[The feature photo of Flamingos at NRI colony in Navi Mumbai above is by Vidyasagar Hariharan, from The Guardian Dated March 26, 2019.]
In 2020, Maharashtra has seen some interesting developments around wetlands, driven by initiatives by activists like D Stalin among many others, and at times supported by judiciary. After an example of some individuals’ courage to save an 80 ha of wetland, we look at state level wetlands issue, followed by some interesting developments around some specific wetlands like Dhamapur Lake (Sindhudurg dist) and Lonar (Buldana dist). Maharashtra govt claimed in High Court that in three districts of Nandurbar, Nagpur and Parbhani, there are no wetlands at all. The flip flops here is tragic as the ISRO report had shown over 2000 wetlands in these districts. Next is the Mumbai wetlands, Uran wetlands, Panje wetland and two other wetlands where CIDCO has been pushing real estate projects. The overview ends with some Supreme Court petitions. There is lot of action, but no very optimistic trends in spite of some individual actions and positive developments at some individual wetlands.
Continue reading “Maharashtra Wetlands Overview 2020”
Guest Article by: Ritu Rao
A short drive on the Golf Course Road in Dwarka followed by a turn towards Goyla Dairy and subsequently a sharp left just short of Goyla Dairy brings us to the famous Inspection Road /Embankment Road. Flanked by Najafgarh Drain on one side and the arable lands of Delhi on the other, the embankment road was constructed after the 1964 floods of Delhi. The thick mud embankments are covered with trees and shrubs which provide the much-needed habitat for the local flora and fauna to thrive. This thicket starts clearing off after Jhatikara crossing (say after about a half an hour drive on this road) and the Najafgarh drain suddenly transforms into a vast expanse of water known as the Najafgarh jheel. This spectacular sight continues for a good 5-6 kms before it once again narrows down into a stream. The road meets the now extinct Sahibi Nadi and Outfall from Drain No.8 at Dhansa, 5 km upstream of the jheel. The Sahibi Nadi which originates in Jaipur district and drains parts of Rajasthan, Haryana and Delhi, now has diminished flow and disappears in the arid soil near Dharuhera after the Masani Barrage in Haryana. Once fed by the Sahibi nadi and storm water runoff from the surrounding areas, the Najafgarh jheel is now fed primarily by the waste water from the Badshahpur Drain and the Outfall Drain No.8 and the rain water in monsoons.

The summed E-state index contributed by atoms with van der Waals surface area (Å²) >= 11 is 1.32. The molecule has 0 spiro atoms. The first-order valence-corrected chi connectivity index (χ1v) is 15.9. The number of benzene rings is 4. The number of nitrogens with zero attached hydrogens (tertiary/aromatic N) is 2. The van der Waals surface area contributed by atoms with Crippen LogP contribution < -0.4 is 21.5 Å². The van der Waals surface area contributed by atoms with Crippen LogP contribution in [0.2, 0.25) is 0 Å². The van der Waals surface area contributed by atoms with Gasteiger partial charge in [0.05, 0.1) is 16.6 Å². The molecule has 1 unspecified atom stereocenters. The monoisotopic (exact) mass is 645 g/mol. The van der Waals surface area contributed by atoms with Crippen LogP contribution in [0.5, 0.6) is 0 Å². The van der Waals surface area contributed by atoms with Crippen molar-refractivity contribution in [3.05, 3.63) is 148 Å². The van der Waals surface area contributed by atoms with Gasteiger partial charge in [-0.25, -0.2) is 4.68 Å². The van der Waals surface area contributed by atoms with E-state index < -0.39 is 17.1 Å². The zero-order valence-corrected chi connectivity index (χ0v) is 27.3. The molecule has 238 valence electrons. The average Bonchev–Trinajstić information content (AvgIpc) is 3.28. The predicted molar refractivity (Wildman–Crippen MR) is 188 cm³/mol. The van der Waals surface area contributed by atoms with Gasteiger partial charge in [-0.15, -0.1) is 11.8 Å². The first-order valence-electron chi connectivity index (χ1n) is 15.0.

Continue reading “NAJAFGARH JHEEL – SAGA OF A FORGOTTEN RIVER”